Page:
There are clear benefits to society through the development of more sustainable composite materials. The applications that will be developed, including the organic based composite solar cells, will have benefits to society in terms of cleaner energy.
The worldwide transition from the use of oil-based to more sustainable feedstocks for plastics is underway. This transition is due to dwindling oil stocks and a realisation that current levels of the use of this resource is no longer sustainable. More sustainable sources for materials use exist in the form of cellulose from plants.
This material is a very versatile polymer and is in fact the most utilised material worldwide. For the last 20+ years I have been researching the structure-property relationships of cellulose and am ideally placed to play a key role in the transition to renewable materials.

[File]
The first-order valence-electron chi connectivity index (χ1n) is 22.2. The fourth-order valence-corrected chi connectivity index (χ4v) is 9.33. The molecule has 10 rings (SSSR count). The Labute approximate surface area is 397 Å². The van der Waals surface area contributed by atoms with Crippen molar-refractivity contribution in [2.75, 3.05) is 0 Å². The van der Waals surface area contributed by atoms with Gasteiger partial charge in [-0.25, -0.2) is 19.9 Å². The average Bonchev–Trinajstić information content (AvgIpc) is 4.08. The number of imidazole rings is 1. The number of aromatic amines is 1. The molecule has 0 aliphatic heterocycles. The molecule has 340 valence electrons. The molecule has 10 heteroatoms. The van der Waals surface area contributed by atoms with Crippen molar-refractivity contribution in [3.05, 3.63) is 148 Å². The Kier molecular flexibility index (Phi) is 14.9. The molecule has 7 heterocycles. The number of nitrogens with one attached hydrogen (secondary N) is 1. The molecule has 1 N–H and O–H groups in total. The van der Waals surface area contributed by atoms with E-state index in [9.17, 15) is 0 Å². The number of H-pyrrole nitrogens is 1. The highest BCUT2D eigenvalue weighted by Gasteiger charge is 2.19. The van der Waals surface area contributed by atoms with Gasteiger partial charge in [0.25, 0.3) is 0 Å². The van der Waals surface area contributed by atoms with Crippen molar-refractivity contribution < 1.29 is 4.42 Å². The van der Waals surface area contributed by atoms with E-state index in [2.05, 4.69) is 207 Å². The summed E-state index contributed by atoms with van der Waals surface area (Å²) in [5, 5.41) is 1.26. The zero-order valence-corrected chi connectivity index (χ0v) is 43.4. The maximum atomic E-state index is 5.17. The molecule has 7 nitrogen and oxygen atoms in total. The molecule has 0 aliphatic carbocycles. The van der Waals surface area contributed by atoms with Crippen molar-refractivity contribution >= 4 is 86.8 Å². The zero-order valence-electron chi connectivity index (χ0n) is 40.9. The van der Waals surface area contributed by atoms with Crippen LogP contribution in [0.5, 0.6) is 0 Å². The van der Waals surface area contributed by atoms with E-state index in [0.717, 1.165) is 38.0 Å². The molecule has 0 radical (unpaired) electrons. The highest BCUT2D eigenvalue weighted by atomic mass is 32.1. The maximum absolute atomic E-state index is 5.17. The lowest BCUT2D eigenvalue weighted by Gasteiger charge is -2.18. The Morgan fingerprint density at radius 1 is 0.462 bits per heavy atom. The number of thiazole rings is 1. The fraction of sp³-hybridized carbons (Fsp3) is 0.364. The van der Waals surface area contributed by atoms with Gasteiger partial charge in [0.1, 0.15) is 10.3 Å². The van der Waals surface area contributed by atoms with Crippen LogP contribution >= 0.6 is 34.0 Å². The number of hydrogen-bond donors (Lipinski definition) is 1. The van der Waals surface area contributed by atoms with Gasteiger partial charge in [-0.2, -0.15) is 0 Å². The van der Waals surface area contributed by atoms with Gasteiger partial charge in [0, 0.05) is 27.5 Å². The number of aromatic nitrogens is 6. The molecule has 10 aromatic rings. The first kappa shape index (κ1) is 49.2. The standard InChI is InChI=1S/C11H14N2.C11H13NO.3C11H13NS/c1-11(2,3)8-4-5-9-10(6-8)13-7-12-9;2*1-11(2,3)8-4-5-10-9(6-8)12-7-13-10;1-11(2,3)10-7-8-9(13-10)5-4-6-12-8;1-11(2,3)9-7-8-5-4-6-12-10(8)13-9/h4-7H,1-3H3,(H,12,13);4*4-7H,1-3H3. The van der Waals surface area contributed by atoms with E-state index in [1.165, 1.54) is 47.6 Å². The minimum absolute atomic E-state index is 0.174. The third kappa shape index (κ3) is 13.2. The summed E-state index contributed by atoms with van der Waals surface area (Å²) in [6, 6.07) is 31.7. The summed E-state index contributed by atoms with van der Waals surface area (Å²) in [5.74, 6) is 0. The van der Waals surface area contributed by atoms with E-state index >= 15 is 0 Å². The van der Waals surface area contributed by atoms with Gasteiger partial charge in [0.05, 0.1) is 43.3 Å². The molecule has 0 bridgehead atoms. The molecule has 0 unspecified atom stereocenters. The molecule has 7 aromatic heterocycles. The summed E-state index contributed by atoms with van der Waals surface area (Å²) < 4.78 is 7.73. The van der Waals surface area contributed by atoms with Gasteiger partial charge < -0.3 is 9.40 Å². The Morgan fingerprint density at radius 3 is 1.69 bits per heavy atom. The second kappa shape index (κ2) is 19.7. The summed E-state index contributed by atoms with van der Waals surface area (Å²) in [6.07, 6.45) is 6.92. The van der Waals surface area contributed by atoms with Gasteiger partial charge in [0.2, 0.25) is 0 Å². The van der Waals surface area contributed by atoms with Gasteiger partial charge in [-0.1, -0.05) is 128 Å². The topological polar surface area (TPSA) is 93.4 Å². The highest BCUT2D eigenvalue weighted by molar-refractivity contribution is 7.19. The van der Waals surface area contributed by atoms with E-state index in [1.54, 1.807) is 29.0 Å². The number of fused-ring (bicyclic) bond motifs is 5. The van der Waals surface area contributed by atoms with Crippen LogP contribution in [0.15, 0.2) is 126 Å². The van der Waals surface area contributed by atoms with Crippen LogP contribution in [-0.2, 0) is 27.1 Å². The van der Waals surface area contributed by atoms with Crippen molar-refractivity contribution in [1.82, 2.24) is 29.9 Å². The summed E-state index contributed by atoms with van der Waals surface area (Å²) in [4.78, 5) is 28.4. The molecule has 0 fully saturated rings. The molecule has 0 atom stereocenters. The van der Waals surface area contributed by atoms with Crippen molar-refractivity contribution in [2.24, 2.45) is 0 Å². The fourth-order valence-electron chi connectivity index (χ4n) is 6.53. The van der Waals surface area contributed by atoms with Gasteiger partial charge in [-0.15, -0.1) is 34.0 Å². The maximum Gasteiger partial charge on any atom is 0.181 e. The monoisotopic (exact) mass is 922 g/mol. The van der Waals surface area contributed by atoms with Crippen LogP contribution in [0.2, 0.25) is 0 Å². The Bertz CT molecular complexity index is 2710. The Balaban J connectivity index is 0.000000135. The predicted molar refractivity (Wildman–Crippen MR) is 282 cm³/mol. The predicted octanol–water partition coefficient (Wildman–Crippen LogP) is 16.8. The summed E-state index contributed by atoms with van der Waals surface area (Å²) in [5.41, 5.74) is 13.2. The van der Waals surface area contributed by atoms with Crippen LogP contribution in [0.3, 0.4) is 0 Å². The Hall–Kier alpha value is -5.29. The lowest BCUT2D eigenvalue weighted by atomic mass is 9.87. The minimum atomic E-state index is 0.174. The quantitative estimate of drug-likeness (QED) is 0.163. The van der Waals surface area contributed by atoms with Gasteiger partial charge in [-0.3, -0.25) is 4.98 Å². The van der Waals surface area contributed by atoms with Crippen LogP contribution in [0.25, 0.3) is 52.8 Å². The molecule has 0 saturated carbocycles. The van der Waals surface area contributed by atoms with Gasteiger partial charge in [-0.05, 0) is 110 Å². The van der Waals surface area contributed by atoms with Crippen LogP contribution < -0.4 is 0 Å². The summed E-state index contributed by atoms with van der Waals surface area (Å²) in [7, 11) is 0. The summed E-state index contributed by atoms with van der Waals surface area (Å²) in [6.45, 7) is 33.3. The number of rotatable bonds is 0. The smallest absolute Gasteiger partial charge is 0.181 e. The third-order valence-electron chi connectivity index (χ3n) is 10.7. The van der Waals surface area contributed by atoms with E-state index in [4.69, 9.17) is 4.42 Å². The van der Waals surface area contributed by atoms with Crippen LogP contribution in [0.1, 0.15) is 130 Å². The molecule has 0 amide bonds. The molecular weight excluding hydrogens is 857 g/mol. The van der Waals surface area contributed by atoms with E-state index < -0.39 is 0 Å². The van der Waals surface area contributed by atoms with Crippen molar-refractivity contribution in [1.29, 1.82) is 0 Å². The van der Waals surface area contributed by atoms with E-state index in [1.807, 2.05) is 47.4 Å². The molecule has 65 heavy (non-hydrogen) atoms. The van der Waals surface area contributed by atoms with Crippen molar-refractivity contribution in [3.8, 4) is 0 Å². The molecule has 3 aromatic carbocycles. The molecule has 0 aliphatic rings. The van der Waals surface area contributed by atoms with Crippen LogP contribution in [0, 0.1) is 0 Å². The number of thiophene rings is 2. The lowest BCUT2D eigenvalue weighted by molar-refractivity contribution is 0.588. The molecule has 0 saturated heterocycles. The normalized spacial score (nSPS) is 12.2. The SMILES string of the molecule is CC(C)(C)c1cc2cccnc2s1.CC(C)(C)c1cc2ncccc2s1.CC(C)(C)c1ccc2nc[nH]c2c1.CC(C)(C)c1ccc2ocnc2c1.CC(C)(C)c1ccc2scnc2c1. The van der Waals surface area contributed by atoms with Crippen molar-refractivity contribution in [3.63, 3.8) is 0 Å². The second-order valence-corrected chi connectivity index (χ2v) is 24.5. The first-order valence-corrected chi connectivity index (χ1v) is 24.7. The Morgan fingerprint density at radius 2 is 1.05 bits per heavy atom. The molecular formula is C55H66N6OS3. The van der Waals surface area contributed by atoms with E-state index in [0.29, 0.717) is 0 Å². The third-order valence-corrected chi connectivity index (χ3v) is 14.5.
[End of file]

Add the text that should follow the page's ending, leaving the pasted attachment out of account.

Nature makes use of cellulose to good effect. Being intrinsically strong and stiff means that cellulose fibres, per weight, can compete mechanically with most synthetic alternatives such as glass. In nature's most prevalent natural composite - wood - cellulose forms the basis of its outstanding structural performance.
All our attempts to replicate the composite performance of wood and plants have fallen short, and this fellowship seeks to address these issues, while also using the intrinsic properties of plant fibres and wood themselves. The proposed research aims to do this in the context of both natural and synthetic materials, adding functionality to the composites, while also addressing in a cross-cutting sense the sustainability credentials of the materials and structures proposed